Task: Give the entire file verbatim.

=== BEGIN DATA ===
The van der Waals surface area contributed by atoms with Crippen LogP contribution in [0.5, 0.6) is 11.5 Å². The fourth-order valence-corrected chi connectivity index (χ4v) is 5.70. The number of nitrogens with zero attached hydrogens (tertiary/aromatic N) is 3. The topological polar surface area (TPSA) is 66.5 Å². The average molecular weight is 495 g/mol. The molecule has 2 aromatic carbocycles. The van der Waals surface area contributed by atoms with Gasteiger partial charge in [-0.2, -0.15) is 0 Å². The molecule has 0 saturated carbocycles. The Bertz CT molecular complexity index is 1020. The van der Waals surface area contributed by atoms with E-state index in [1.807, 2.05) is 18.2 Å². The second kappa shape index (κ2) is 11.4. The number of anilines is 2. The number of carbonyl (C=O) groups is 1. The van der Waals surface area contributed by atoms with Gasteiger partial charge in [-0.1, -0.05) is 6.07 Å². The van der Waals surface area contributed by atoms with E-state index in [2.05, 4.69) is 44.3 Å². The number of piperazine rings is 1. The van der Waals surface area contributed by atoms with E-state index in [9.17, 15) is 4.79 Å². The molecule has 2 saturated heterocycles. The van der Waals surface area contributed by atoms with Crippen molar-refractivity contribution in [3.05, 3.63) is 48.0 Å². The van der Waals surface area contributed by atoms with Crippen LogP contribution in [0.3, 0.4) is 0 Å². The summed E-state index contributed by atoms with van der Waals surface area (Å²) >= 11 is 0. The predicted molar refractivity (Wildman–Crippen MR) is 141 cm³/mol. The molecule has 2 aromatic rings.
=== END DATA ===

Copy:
The van der Waals surface area contributed by atoms with Crippen LogP contribution in [0.5, 0.6) is 11.5 Å². The fourth-order valence-corrected chi connectivity index (χ4v) is 5.70. The number of nitrogens with zero attached hydrogens (tertiary/aromatic N) is 3. The topological polar surface area (TPSA) is 66.5 Å². The average molecular weight is 495 g/mol. The molecule has 2 aromatic carbocycles. The van der Waals surface area contributed by atoms with Gasteiger partial charge in [-0.2, -0.15) is 0 Å². The molecule has 0 saturated carbocycles. The Bertz CT molecular complexity index is 1020. The van der Waals surface area contributed by atoms with E-state index in [1.807, 2.05) is 18.2 Å². The second kappa shape index (κ2) is 11.4. The number of anilines is 2. The number of carbonyl (C=O) groups is 1. The van der Waals surface area contributed by atoms with Gasteiger partial charge in [-0.1, -0.05) is 6.07 Å². The van der Waals surface area contributed by atoms with E-state index in [2.05, 4.69) is 44.3 Å². The number of piperazine rings is 1. The van der Waals surface area contributed by atoms with E-state index in [9.17, 15) is 4.79 Å². The molecule has 2 saturated heterocycles. The van der Waals surface area contributed by atoms with Crippen molar-refractivity contribution in [3.05, 3.63) is 48.0 Å². The van der Waals surface area contributed by atoms with Crippen LogP contribution in [0.3, 0.4) is 0 Å². The summed E-state index contributed by atoms with van der Waals surface area (Å²) >= 11 is 0. The predicted molar refractivity (Wildman–Crippen MR) is 141 cm³/mol. The molecule has 2 aromatic rings.